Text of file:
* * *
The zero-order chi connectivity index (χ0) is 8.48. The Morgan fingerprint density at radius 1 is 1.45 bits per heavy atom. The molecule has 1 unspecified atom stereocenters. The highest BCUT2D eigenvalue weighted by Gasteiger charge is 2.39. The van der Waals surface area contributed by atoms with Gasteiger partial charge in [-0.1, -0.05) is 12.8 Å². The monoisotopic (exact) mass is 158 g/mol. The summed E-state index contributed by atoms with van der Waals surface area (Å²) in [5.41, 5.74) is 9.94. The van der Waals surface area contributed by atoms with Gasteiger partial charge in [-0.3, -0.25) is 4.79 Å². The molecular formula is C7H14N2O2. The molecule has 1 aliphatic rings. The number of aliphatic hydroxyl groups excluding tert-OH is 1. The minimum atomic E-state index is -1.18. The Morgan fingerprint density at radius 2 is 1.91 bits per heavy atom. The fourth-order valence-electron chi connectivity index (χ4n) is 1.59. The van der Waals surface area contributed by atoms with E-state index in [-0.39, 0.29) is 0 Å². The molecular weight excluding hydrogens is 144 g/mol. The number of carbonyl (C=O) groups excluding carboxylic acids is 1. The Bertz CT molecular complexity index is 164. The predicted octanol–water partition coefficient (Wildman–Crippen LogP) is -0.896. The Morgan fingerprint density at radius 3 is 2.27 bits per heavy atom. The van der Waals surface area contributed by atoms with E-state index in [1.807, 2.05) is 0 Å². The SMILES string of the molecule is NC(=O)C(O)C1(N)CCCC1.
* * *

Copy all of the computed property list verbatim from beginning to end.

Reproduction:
The zero-order chi connectivity index (χ0) is 8.48. The Morgan fingerprint density at radius 1 is 1.45 bits per heavy atom. The molecule has 1 unspecified atom stereocenters. The highest BCUT2D eigenvalue weighted by Gasteiger charge is 2.39. The van der Waals surface area contributed by atoms with Gasteiger partial charge in [-0.1, -0.05) is 12.8 Å². The monoisotopic (exact) mass is 158 g/mol. The summed E-state index contributed by atoms with van der Waals surface area (Å²) in [5.41, 5.74) is 9.94. The van der Waals surface area contributed by atoms with Gasteiger partial charge in [-0.3, -0.25) is 4.79 Å². The molecular formula is C7H14N2O2. The molecule has 1 aliphatic rings. The number of aliphatic hydroxyl groups excluding tert-OH is 1. The minimum atomic E-state index is -1.18. The Morgan fingerprint density at radius 2 is 1.91 bits per heavy atom. The fourth-order valence-electron chi connectivity index (χ4n) is 1.59. The van der Waals surface area contributed by atoms with E-state index in [-0.39, 0.29) is 0 Å². The molecular weight excluding hydrogens is 144 g/mol. The number of carbonyl (C=O) groups excluding carboxylic acids is 1. The Bertz CT molecular complexity index is 164. The predicted octanol–water partition coefficient (Wildman–Crippen LogP) is -0.896. The Morgan fingerprint density at radius 3 is 2.27 bits per heavy atom. The van der Waals surface area contributed by atoms with E-state index in [1.807, 2.05) is 0 Å². The SMILES string of the molecule is NC(=O)C(O)C1(N)CCCC1.